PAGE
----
Sit down, we have a story to tell
I literally ran into Ramya Mahalingam and Nora Orton, two of the founders of Charlotte Storytellers, one random Thursday night outside of the Evening Muse. I had just left a live taping of Charlotte Talks with Mike Collins and I was in the streets promoting an upcoming AAF Charlotte program, when I bumped into Nora and Ramya.
We struck up a conversation and they started telling me about Charlotte Storytellers. I had been wanting to do something like this in Charlotte for years, but never had the time or the chutzpah. And here were these two girls, Brown University grads no less, who were actually doing it.
Ramya invited me to their Monday Meetings at Hackerspace Charlotte and I was so inspired that I went home that very night and started working on my first story.
Charlotte Storytellers is the brain child of a foursome of founders including Ramya, Nora, Chris Sirico and Heather Bartlett. A seemingly random group of four people coalescing around one great idea.
Nora and Ramya participated in a similar group at Brown, and they saw a perfect opportunity to get something powerful started here in Charlotte. “We wanted to do something that was not just reacting to the existing culture, but would actually inspire culture in this city” said Nora.
Charlotte Storytellers officially began in February 2015, with weekly Monday Meetings. Each meeting has a theme and each member brings stories on that theme and tells them to the group. (There is a Facebook event for every meeting where you can find the theme for the next meeting.) Then, after a few months, they realized the meetings weren’t enough. It was Story Time for Charlotte.
“We decided that the best way to show people what Charlotte Storytellers is about was to put on a show.” said Ramya.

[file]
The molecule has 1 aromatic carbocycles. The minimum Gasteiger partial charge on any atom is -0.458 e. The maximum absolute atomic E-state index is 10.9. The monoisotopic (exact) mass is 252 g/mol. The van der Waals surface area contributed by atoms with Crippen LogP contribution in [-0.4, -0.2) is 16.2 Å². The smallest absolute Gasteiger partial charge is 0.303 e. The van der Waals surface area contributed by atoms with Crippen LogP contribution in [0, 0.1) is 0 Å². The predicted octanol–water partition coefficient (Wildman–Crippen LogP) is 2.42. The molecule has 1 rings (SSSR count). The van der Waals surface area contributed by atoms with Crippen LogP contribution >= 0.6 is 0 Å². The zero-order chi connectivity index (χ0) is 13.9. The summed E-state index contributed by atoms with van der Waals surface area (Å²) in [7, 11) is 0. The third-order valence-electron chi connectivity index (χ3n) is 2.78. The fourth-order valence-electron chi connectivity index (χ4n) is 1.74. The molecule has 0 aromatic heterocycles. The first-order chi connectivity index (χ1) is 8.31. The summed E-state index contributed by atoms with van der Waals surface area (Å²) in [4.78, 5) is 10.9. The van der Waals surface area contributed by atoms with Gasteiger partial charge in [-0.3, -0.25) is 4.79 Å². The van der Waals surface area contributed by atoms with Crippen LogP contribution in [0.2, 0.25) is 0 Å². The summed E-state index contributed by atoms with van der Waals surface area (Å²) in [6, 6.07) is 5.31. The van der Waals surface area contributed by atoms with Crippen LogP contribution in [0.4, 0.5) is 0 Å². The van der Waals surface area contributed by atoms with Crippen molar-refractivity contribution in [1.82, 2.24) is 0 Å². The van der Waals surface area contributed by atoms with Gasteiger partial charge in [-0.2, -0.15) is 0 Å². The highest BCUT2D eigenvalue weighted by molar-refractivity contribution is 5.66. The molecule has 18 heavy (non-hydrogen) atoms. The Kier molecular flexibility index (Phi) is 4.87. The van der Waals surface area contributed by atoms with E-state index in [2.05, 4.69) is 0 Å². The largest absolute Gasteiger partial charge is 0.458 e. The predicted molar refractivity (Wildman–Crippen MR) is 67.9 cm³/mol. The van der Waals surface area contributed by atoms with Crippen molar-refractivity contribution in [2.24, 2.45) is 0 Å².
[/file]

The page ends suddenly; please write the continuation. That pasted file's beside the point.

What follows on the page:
Charlotte Storytellers’ first show is this Saturday, April 18th at Seeds on 36th. The show starts at 7 pm and will focus on creating a magical and childlike environment. There will be milk and cookies, bring your own pillow, and the dress code is PJ casual, setting the stage for attendees to enjoy an enchanted evening of stories. (Due to the adult language and mature content of the stories, this is not a child friendly event, so please leave the kiddos at home.) Go to the Charlotte Storytellers Facebook page for all of the information and sign up to attend via Eventbrite. Not only is this event free, but if you happen to be in a giving mood, you’ll have a chance to make the world a better place by making a donation to support The Arts Empowerment Project.
If you can’t make the show, don’t worry, you can still check out Charlotte Storytellers’ weekly meetings. So far I have been to two and they are uplifting! There is a sense of fellowship that is refreshing. Everyone is about the stories. The tales are witty and observant, funny and sad. Each meeting opens with warm-up exercises that get the creative juices flowing and break the ice for any newbies. Then everyone presents their stories, and the group analyzes the story, breaking it down and giving feedback on everything from the delivery and wordplay to the structure and rhythm of the story. It is inspiring and constructive. And it’s exactly the type of welcoming yet intense setting a creative person needs to thrive.
“Just show up and be yourself” says Nora. And you should, because we all have a story to tell.
Stories connect us. They allow us to see ourselves in the foibles and fumbles, laughter and lives of others. Stories broaden our horizons, raise our awareness and deepen our capacity for empathy. In short, stories make us human, and Charlotte Storytellers is making Charlotte a better city.
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